HONG KONG • China’s new national security law has cast a threatening shadow over Hong Kong’s dynamic book industry, with anxious publishers combing through back catalogues for potentially “subversive” material, and looking to Taiwan as a safe haven for printing fresh titles.
Hong Kong has long been a refuge for intellectuals, free from the grip of the Chinese mainland’s communist leaders.
But that status is at risk of crumbling as Beijing’s security legislation sends fresh jitters through a publishing industry already wary of overstepping China’s red lines.
“Major publishing and printing houses now dare not touch a project like ours,” said Woody, who asked to be identified only by his first name and is one of a group of journalists putting together a book of interviews with witnesses of Hong Kong’s violent pro-democracy protests last year.
The team was forced to review the entire contents of the title – Our Last Evolution – after Beijing served notice of the law in June, and three writers subsequently requested changes.
“For the rest, it’s not that they don’t have any fear, they just don’t know what specifically they should worry about,” he said.
Beijing has made no secret of its dislike of the books that roll off printing presses in Hong Kong, often painting an unflattering and at times salacious picture of many Chinese officials.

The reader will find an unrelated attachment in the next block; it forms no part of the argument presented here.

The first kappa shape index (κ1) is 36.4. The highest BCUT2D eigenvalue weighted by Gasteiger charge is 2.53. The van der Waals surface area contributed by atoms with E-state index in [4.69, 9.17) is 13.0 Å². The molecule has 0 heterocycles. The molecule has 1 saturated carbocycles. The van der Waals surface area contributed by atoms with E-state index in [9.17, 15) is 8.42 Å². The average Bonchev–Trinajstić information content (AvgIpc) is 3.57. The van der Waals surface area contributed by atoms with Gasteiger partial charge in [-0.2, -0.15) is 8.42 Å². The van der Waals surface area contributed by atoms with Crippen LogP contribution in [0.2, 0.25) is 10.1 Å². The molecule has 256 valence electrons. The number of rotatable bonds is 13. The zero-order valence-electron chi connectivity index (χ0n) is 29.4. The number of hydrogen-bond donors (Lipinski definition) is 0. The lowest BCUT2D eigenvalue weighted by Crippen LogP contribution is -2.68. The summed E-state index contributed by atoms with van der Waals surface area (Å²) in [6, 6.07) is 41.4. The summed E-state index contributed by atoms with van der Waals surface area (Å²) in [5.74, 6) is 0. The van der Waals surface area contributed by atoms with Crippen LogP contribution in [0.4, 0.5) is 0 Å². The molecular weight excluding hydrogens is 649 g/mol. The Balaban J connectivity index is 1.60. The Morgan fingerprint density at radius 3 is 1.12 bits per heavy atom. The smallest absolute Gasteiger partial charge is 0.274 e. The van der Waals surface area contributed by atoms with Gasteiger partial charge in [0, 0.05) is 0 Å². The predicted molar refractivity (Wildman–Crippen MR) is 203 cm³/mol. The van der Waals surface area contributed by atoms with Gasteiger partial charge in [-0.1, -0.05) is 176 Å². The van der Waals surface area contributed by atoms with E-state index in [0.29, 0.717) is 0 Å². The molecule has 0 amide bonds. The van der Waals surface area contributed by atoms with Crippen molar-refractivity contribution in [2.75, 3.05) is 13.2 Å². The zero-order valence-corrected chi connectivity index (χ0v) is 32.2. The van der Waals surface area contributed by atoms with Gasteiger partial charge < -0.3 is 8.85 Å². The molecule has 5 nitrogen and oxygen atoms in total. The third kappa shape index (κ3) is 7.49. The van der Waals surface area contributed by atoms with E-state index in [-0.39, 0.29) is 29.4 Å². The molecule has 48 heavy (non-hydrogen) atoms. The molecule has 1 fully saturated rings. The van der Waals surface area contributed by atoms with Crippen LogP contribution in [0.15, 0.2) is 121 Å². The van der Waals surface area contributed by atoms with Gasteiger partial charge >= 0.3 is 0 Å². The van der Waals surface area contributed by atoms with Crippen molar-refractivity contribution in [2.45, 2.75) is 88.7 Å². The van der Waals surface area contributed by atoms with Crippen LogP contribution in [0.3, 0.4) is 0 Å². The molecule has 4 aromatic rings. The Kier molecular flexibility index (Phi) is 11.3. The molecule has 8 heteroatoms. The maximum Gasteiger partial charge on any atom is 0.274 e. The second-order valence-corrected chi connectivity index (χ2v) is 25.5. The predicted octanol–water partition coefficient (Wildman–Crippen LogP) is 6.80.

In 2015, five Hong Kong booksellers offering gossip-filled tomes vanished – including one from Thailand – before resurfacing in mainland custody making “confessions”. The climate of fear has only intensified under the new law, which targets secession, subversion, terrorism and collusion with foreign forces.
Breakazine, a quarterly magazine exploring social problems in Hong Kong, cancelled publication of its latest issue and suspended production of the next one.
It said it had obtained legal opinion and was forced to act due to “uncertainties” in the implementation of the security law.
The answer, say some publishers, is Taiwan.
Taipei publisher Liu Gi said the Our Last Evolution team was one of a number working on books about the Hong Kong protests that came knocking on his door in June as the law was being formulated.
Mr Liu, who runs Alone Publishing as a one-man operation, said it signalled an ironic switch for Hong Kong, which previously served as a publishing haven for Taiwanese literature when the island endured decades of authoritarian rule.
“It appears to me that history is repeating itself in a reversed way,” Mr Liu told Agence France-Presse. “When Taiwan was under martial law, books banned here had to be published in Hong Kong and smuggled back to Taiwan.”
Mr Liu, who also leads Taiwan’s Independent Publishers Alliance, noted, however, that books about the Hong Kong protests have not made much headway in the local market as big publishing houses with global footprints are fearful of repercussions from Beijing.
“Major houses will have more concerns because they may be barred from markets in Hong Kong and mainland China after publishing these books,” he said.